Mac VoIP/Video tools: new features just keep comin'
All of these tools are free downloads, and all of these tools have been around a while.
Yahoo Messenger 3.0
The three packages that have undergone improvements since I last examined them are Yahoo! Messenger, Sightspeed, and Skype. But I'll be honest--the changes to Yahoo! Messenger, now at version 3.0 for the Mac, are superficial at best. There's still no VoIP for Internet voice calling, there's still no voice conferencing, and while there's video, Y! Messenger can't be taken seriously until it adds audio.
I suspect this problem has its roots in Yahoo's historic use of a Windows-only audio coder that hasn't, after close to a decade of Yahoo I.M.'s existence, been made available on the Mac. If Yahoo wants to have a shot at the early adopter crowd, they've GOT to bring the Mac version up to speed. As it is now, the most visible change in Y! Messenger 3.0 is its updated look and feel, which is now more Tiger-like: greyscale main window, better icons, etc.
Though Yahoo has added support for sending text I.M.s to MSN users, Mac users won't be able to place Mac-to-phone calls with their version of Messenger either. Now, I and others have been pretty loud with Yahoo about getting these issues straightened out, but it seems like there must be a pretty compelling reason why they haven't feature-synced Mac and Win versions of Messenger. Even iChat kicks Messenger in the butt, and "that ain't sayin' a whole lot".
Skype 2.0 (Beta)
Skype for the Mac has improved by leaps and bounds. It's certainly the most popular Mac-based VoIP tool, with upwards of 6 million (Mac and Windows) users online at a time. I still use Skype more often than the other tools that are available, and Skype's large slice of the user pie is why. With Skype for the Mac (pictured at the top of this article), a lot has changed since July when I last reviewed it:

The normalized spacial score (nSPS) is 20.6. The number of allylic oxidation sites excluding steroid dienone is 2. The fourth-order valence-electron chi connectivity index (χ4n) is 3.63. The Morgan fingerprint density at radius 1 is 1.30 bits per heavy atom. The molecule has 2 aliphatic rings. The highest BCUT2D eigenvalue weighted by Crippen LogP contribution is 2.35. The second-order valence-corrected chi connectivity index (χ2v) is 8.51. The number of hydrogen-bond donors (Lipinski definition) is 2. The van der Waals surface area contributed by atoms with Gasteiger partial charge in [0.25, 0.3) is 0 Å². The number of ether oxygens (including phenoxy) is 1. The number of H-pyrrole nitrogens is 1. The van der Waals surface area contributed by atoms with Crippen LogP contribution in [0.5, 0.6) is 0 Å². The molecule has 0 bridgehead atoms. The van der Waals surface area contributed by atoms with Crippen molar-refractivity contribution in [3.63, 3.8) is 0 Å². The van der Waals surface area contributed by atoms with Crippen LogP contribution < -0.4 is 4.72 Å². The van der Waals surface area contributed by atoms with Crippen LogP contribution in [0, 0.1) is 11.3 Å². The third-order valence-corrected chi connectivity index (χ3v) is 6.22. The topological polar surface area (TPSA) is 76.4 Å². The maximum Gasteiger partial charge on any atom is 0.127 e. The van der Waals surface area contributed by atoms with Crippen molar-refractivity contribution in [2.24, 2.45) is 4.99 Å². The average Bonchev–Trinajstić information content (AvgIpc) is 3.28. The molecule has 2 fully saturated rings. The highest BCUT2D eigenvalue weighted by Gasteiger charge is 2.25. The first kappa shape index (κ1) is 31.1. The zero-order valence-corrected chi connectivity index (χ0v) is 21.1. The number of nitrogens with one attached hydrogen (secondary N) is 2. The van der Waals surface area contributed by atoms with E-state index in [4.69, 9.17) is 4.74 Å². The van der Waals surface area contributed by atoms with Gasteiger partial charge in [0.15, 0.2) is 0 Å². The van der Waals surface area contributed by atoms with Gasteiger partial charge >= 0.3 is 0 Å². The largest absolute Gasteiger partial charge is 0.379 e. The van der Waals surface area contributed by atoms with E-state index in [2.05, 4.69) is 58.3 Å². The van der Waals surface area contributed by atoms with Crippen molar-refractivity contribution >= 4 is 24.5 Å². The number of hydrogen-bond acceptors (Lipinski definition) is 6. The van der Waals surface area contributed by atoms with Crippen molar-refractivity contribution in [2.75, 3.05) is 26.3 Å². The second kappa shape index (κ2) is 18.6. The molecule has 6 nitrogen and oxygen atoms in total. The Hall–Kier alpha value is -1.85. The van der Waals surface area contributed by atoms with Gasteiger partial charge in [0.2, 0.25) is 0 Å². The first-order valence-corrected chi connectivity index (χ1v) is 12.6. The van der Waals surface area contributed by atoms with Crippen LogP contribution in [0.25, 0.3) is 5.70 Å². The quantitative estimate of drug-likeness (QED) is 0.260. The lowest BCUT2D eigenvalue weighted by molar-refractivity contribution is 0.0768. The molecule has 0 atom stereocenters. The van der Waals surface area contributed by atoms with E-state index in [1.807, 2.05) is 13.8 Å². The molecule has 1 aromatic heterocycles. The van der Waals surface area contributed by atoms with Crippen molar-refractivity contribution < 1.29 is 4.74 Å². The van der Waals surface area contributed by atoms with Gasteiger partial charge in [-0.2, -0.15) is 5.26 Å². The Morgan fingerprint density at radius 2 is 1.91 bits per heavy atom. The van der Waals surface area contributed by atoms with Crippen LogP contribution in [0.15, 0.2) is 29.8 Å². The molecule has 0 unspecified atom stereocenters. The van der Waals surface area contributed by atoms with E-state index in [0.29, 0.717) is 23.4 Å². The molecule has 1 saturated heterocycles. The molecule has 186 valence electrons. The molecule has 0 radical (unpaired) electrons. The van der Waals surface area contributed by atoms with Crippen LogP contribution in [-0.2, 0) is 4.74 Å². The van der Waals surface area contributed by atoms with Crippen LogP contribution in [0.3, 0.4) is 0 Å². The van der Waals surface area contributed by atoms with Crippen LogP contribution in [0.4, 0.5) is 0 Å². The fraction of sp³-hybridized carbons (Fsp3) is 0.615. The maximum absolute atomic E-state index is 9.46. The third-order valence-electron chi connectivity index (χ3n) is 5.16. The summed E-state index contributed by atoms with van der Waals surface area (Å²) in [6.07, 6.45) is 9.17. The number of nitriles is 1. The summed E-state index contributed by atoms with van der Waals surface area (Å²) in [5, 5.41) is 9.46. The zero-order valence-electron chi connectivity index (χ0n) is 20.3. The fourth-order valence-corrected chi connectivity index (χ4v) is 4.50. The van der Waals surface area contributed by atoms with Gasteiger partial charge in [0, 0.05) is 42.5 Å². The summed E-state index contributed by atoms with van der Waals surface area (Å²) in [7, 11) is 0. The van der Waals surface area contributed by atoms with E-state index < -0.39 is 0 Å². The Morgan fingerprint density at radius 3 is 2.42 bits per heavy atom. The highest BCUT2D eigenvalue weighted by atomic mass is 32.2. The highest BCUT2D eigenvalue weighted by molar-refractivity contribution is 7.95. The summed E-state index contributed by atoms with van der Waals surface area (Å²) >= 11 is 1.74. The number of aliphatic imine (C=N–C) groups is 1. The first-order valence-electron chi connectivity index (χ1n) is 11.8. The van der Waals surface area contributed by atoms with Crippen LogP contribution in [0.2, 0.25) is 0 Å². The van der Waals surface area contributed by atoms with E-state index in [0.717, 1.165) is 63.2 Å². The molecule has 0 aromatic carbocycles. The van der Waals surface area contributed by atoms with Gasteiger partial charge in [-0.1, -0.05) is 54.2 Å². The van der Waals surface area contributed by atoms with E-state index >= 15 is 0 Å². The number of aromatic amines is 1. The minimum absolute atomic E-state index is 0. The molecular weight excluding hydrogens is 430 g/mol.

- All outbound Mac-to-phone calls are free until the end of the year. (I wouldn't be surprised if this becomes a permanent fixture of Skyping, though.)
- The latest Skype beta, version 126.96.36.199, now offers video conferencing which is on par with the Windows version. I've done a few video calls with Windows users of the product, and have had good results. I do occasionally have issues communicating with certain Windows users (a reality that persists with or without Skype), and 188.8.131.52 has crashed on me a few times. But hey, I guess that's why they call it a beta. For those interested, the current production version of Skype for the Mac is 1.5, it does not have video.
- The look and feel of the buddy list has been improved, with "mood messages" and action buttons now appearing in an auto-expanding line where each contact sits in the list. Much nicer than clumping it all into the toolbar.
- Skype is now a universal binary, which increases performance on Intel-based Macs like my Macbook.
Despite all of Skype's advances, Sightspeed is increasingly the Mac video-conferencing tool of choice. While I do have some nits with the way the Sightspeed user interface is laid out, these complaints are easily forgive. The folks at Sightspeed are two steps ahead of their competitors in many respects:
- Unlike Skype, Sightspeed is a standards-based product which uses SIP for setting up and tearing down calls. This means that it may be possible to use Sightspeed with other services at some point.
- Sightspeed allows Mac-to-phone calling in its most current release, version 5.
- Sightspeed offers a driver solution for Windows that allows you to remotely view your television programming from anywhere on the Internet. So, you could be sitting in Venice sipping Bavarian suds while watching the newest episode of Lost via your Windows Media edition PC (sorry guys, this is a PC-only feature). Hopefully, the Sightspeed guys have already had a chat or two with the brains behind EyeTV so we can get this functionality added to the Macintosh version.
- The video-quality on Sightspeed is adaptive to the conditions of your broadband link, and the synchronization between audio and video is better on Sightspeed than on any of the other Mac video-conferencing tools. No more mouthing the words you say four seconds after you say them. This alone makes Sightspeed a better candidate for serious use than Skype or iChat.
- While Sightspeed supports video-conferencing, it does limit you to four participants at a time. This seems to be par for the course. But I'd really like to see somebody support ten or twelve participants. I suspect this limit will eventually disappear.
- Sightspeed videomail is a feature that can be used for video-blogging, or "vlogging"--you record the video on Sightspeed and it gets posted to the net for you to link to on your blog. Easy, simple, and fast. The videomail feature is also used to record messages if you're trying to get ahold of your Sightspeed contacts while they're offline.